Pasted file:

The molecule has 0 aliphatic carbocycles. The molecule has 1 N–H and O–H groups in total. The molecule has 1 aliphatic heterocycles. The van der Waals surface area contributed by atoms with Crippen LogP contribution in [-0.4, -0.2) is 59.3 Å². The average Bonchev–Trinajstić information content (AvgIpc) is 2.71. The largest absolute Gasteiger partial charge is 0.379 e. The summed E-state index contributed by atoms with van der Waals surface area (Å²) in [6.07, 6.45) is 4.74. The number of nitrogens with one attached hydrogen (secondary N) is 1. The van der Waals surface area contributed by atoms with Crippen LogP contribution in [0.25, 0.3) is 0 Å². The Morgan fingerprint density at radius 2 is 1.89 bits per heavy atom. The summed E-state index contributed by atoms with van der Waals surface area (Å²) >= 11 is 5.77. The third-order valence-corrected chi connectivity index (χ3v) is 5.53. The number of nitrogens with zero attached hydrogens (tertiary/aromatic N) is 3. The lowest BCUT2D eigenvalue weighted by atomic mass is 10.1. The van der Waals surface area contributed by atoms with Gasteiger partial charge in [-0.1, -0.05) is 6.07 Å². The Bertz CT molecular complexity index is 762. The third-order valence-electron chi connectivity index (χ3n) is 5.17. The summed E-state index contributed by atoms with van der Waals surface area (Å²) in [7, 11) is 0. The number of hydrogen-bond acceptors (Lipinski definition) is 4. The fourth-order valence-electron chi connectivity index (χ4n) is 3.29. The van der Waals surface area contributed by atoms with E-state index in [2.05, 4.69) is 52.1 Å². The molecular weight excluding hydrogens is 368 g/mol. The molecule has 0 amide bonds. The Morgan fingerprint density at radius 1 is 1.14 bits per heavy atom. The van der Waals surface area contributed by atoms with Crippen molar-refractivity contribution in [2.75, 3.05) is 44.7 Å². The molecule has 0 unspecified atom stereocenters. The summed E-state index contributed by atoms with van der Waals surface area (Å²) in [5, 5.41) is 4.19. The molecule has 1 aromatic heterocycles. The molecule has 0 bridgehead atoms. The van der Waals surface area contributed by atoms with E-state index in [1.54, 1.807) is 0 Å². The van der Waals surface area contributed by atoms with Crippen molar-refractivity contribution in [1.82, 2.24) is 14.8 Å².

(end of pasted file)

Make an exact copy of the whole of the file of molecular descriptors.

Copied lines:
The molecule has 0 aliphatic carbocycles. The molecule has 1 N–H and O–H groups in total. The molecule has 1 aliphatic heterocycles. The van der Waals surface area contributed by atoms with Crippen LogP contribution in [-0.4, -0.2) is 59.3 Å². The average Bonchev–Trinajstić information content (AvgIpc) is 2.71. The largest absolute Gasteiger partial charge is 0.379 e. The summed E-state index contributed by atoms with van der Waals surface area (Å²) in [6.07, 6.45) is 4.74. The number of nitrogens with one attached hydrogen (secondary N) is 1. The van der Waals surface area contributed by atoms with Crippen LogP contribution in [0.25, 0.3) is 0 Å². The Morgan fingerprint density at radius 2 is 1.89 bits per heavy atom. The summed E-state index contributed by atoms with van der Waals surface area (Å²) >= 11 is 5.77. The third-order valence-corrected chi connectivity index (χ3v) is 5.53. The number of nitrogens with zero attached hydrogens (tertiary/aromatic N) is 3. The lowest BCUT2D eigenvalue weighted by atomic mass is 10.1. The van der Waals surface area contributed by atoms with Gasteiger partial charge in [-0.1, -0.05) is 6.07 Å². The Bertz CT molecular complexity index is 762. The third-order valence-electron chi connectivity index (χ3n) is 5.17. The summed E-state index contributed by atoms with van der Waals surface area (Å²) in [7, 11) is 0. The number of hydrogen-bond acceptors (Lipinski definition) is 4. The fourth-order valence-electron chi connectivity index (χ4n) is 3.29. The van der Waals surface area contributed by atoms with E-state index in [2.05, 4.69) is 52.1 Å². The molecular weight excluding hydrogens is 368 g/mol. The molecule has 0 amide bonds. The Morgan fingerprint density at radius 1 is 1.14 bits per heavy atom. The van der Waals surface area contributed by atoms with Crippen molar-refractivity contribution in [2.75, 3.05) is 44.7 Å². The molecule has 0 unspecified atom stereocenters. The summed E-state index contributed by atoms with van der Waals surface area (Å²) in [5, 5.41) is 4.19. The molecule has 1 aromatic heterocycles. The molecule has 0 bridgehead atoms. The van der Waals surface area contributed by atoms with E-state index in [1.54, 1.807) is 0 Å². The van der Waals surface area contributed by atoms with Crippen molar-refractivity contribution in [1.82, 2.24) is 14.8 Å².